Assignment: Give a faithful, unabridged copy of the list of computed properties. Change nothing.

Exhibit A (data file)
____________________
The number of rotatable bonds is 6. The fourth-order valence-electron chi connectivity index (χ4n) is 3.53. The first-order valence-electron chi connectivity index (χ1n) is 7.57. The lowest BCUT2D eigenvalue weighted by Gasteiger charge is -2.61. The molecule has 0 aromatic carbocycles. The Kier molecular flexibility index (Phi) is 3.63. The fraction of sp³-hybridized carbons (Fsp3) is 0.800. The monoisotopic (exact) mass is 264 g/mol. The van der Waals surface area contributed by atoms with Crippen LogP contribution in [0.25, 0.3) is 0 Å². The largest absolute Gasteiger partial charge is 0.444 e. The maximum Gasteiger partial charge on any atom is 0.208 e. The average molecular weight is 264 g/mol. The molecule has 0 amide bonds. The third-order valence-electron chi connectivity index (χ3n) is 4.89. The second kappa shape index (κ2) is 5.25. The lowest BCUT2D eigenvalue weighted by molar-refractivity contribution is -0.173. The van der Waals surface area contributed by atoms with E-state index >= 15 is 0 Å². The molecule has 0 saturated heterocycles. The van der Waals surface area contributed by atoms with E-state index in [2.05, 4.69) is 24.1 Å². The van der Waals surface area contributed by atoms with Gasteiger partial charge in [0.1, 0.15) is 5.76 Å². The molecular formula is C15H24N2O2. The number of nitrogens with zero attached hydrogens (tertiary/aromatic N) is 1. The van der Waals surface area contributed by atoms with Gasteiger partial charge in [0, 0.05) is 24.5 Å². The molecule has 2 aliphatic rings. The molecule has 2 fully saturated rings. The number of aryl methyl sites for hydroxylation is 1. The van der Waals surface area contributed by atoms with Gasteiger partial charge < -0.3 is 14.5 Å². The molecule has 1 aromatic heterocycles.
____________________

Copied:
The number of rotatable bonds is 6. The fourth-order valence-electron chi connectivity index (χ4n) is 3.53. The first-order valence-electron chi connectivity index (χ1n) is 7.57. The lowest BCUT2D eigenvalue weighted by Gasteiger charge is -2.61. The molecule has 0 aromatic carbocycles. The Kier molecular flexibility index (Phi) is 3.63. The fraction of sp³-hybridized carbons (Fsp3) is 0.800. The monoisotopic (exact) mass is 264 g/mol. The van der Waals surface area contributed by atoms with Crippen LogP contribution in [0.25, 0.3) is 0 Å². The largest absolute Gasteiger partial charge is 0.444 e. The maximum Gasteiger partial charge on any atom is 0.208 e. The average molecular weight is 264 g/mol. The molecule has 0 amide bonds. The third-order valence-electron chi connectivity index (χ3n) is 4.89. The second kappa shape index (κ2) is 5.25. The lowest BCUT2D eigenvalue weighted by molar-refractivity contribution is -0.173. The van der Waals surface area contributed by atoms with E-state index >= 15 is 0 Å². The molecule has 0 saturated heterocycles. The van der Waals surface area contributed by atoms with E-state index in [2.05, 4.69) is 24.1 Å². The van der Waals surface area contributed by atoms with Gasteiger partial charge in [0.1, 0.15) is 5.76 Å². The molecular formula is C15H24N2O2. The number of nitrogens with zero attached hydrogens (tertiary/aromatic N) is 1. The van der Waals surface area contributed by atoms with Gasteiger partial charge in [0, 0.05) is 24.5 Å². The molecule has 2 aliphatic rings. The molecule has 2 fully saturated rings. The number of aryl methyl sites for hydroxylation is 1. The van der Waals surface area contributed by atoms with Gasteiger partial charge < -0.3 is 14.5 Å². The molecule has 1 aromatic heterocycles.